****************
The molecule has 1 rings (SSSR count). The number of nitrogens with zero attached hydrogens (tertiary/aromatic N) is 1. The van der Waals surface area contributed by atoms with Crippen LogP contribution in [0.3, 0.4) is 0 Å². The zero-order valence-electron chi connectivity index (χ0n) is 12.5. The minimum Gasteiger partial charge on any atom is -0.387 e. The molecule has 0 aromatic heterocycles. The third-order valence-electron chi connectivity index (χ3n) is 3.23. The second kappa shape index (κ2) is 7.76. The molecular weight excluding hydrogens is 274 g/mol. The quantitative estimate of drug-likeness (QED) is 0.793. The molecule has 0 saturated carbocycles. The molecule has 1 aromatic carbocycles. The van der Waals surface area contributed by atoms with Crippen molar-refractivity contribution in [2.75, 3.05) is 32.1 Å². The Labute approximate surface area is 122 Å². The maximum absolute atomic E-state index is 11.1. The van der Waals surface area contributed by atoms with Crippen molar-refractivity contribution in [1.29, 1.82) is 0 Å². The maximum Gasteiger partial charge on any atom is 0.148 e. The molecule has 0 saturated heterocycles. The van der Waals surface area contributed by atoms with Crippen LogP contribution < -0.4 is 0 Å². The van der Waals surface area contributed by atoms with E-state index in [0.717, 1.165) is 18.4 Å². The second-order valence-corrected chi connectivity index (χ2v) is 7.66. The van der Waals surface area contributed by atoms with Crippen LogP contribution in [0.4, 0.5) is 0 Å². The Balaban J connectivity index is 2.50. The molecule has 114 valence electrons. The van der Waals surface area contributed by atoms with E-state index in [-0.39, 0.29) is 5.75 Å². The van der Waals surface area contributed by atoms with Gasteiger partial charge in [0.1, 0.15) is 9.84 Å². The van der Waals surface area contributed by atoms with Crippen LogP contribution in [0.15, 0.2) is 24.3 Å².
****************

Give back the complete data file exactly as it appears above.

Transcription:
The molecule has 1 rings (SSSR count). The number of nitrogens with zero attached hydrogens (tertiary/aromatic N) is 1. The van der Waals surface area contributed by atoms with Crippen LogP contribution in [0.3, 0.4) is 0 Å². The zero-order valence-electron chi connectivity index (χ0n) is 12.5. The minimum Gasteiger partial charge on any atom is -0.387 e. The molecule has 0 aromatic heterocycles. The third-order valence-electron chi connectivity index (χ3n) is 3.23. The second kappa shape index (κ2) is 7.76. The molecular weight excluding hydrogens is 274 g/mol. The quantitative estimate of drug-likeness (QED) is 0.793. The molecule has 0 saturated carbocycles. The molecule has 1 aromatic carbocycles. The van der Waals surface area contributed by atoms with Crippen molar-refractivity contribution in [2.75, 3.05) is 32.1 Å². The Labute approximate surface area is 122 Å². The maximum absolute atomic E-state index is 11.1. The van der Waals surface area contributed by atoms with Crippen molar-refractivity contribution in [1.29, 1.82) is 0 Å². The maximum Gasteiger partial charge on any atom is 0.148 e. The molecule has 0 saturated heterocycles. The van der Waals surface area contributed by atoms with Crippen LogP contribution < -0.4 is 0 Å². The van der Waals surface area contributed by atoms with E-state index in [0.717, 1.165) is 18.4 Å². The second-order valence-corrected chi connectivity index (χ2v) is 7.66. The van der Waals surface area contributed by atoms with Crippen LogP contribution in [0.4, 0.5) is 0 Å². The Balaban J connectivity index is 2.50. The molecule has 114 valence electrons. The van der Waals surface area contributed by atoms with E-state index in [-0.39, 0.29) is 5.75 Å². The van der Waals surface area contributed by atoms with Gasteiger partial charge in [0.1, 0.15) is 9.84 Å². The van der Waals surface area contributed by atoms with Crippen LogP contribution in [0.15, 0.2) is 24.3 Å².